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Manga / Okane ga Nai

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Okane ga Nai (No Money!) is a yaoi manga series created by Hitoyo Shinozaki and illustrated by Tohru Kousaka. Originally a series of Light Novels, the manga ran in the josei magazine Comic Magazine LYNX from 2002 to 2014.

Ayase, an 18-year-old student, is overly naïve and trusting; as the story opens, he is being sold at auction by his unscrupulous cousin to pay off gambling debts. He's eventually bought by Kanou, a towering, ruthless loan shark who is doing so to repay Ayase for a past kindness...which Ayase, unfortunately, has no memory of. Although Kanou is clearly in love, he has issues expressing his feelings; worse, neither is willing to admit an attraction to men, and Kanou further insists that Ayase is the only man he's attracted to. In an attempt to keep Ayase around, Kanou claims that the amount he paid for Ayase amounts to a debt he's willing to null if Ayase remembers how they met. Until then, Ayase can repay Kanou by having sex with him: he gets 500,000 yen every time they do the deed to pay off the 120 million yen debt.note 

The traditional Seme and Uke dynamic featured is subverted by the fact that Kanou is head over heels for Ayase, while Ayase is unsure of how he feels for Kanou and averse to being forced into a homosexual relationship, occasionally giving him the upper hand. The relationship drama is also helped along by a colourful cast of secondary characters, including Toranosuke Gion, an upbeat and clever Mr. Fixit who often helps Kanou in his schemes, Kaoruko Someya, a well-meaning but abrasive transvestite who acts as the couple's counselor, and the Kuba twins, Kanou's sidekicks and battle butlers.

It should be noted that this series is very graphic in its depictions of sex and violence. Both are played for laughs as well as angst.

Unusually for a yaoi series, the manga is long-running, still going on at 16 volumes. Also, the writer is male, despite the yaoi genre as a whole being created by women for women. It often translates to a certain harshness in the protagonists' relationship that is usually not as present in other yaoi series.

A 4-episode OVA has been made, as well as multiple drama CDs.

There is a character sheet available for the character-specific tropes.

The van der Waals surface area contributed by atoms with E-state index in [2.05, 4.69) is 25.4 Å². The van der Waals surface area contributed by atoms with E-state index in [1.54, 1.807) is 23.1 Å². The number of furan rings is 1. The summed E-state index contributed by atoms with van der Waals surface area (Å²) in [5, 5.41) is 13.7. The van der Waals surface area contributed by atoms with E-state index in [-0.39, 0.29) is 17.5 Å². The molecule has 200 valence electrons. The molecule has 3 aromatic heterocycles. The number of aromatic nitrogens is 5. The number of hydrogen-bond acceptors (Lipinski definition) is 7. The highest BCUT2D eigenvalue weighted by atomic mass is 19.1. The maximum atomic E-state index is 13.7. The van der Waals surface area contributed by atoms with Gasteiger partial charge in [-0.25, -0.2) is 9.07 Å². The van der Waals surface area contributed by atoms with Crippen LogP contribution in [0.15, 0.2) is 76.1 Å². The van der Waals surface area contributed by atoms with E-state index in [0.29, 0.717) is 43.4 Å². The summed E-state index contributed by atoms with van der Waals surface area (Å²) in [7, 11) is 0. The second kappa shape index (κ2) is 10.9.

Okane ga Nai shows examples of:

  • Art Shift: Sometimes used in comedic situations.
  • Anguished Declaration of Love: As of a latter volume, Homare, unlike Kanou, told Ayase loud and clear that he loves him just as deeply as Kanou does. And that he also accepts that there's hardly a chance for him to ever get Ayase to feel for him that way.
  • Attempted Rape: Ayase seems to attract these. Culprits include Iida and Tokikawa.
  • Beast and Beauty: The manga and anime seem to be a very twisted, gender-changed, yaoi-filled version of this story.
  • Because You Were Nice to Me: Kanou's obsession with Ayase comes from the time that Ayase cheered him up when he was in an Heroic BSoD state, long before they came into each other's lives.
  • Bridal Carry: Ayase is sometimes carried like this by Kanou.
  • Cannot Spit It Out: Kanou thinks he's made it obvious he loves Ayase but has never actually said it out loud.
  • Cast Full of Pretty Boys: An extreme case. There are no women in the entire cast save for Ayase's late mother and his aunt who gets only one appearance. And the politician's daughter used as a bargaining chip.
  • Chains of Love: There is a lot of artwork in which Ayase is in chains.
    • Hilariously parodied in the latest volume with Yamato trying to shackle Ayase to himself after he freed him from the same chains that were tying him to Kanou.
  • Dude, She's Like in a Coma: Subverted at the beginning of both the manga and the anime: Kanou almost kisses Ayase while unconscious and drugged. He then opts for the default option.
  • The Farmer and the Viper: Who knew that being kind to a stranger four years before would garner Ayase virtual house arrest by Kanou?
  • For the Lulz: Quite a few of Kanou's associates, from his driver to his own father figures, enjoy making passes at Ayase just to piss Kanou off.
  • A Glass in the Hand: Kanou crushes a highball glass after pouring its contents over a jerk's head.
  • Heroic BSoD: Many times for Kanou when Ayase misinterprets his displays of affection.
    • Ayase gets his fair share when he thinks he's making things worse for Kanou.
  • Heterosexual Life-Partners: The group consists of Kanou's late father, Someya's father, and Takanohashi's father, as implied through several minor characters. Takanohashi himself even corrects Ayase when the latter assumes that Kanou was raised by two fathers by saying that it's more like Someya Sr. was the 'mother' between the two of them, though both men had their own families already.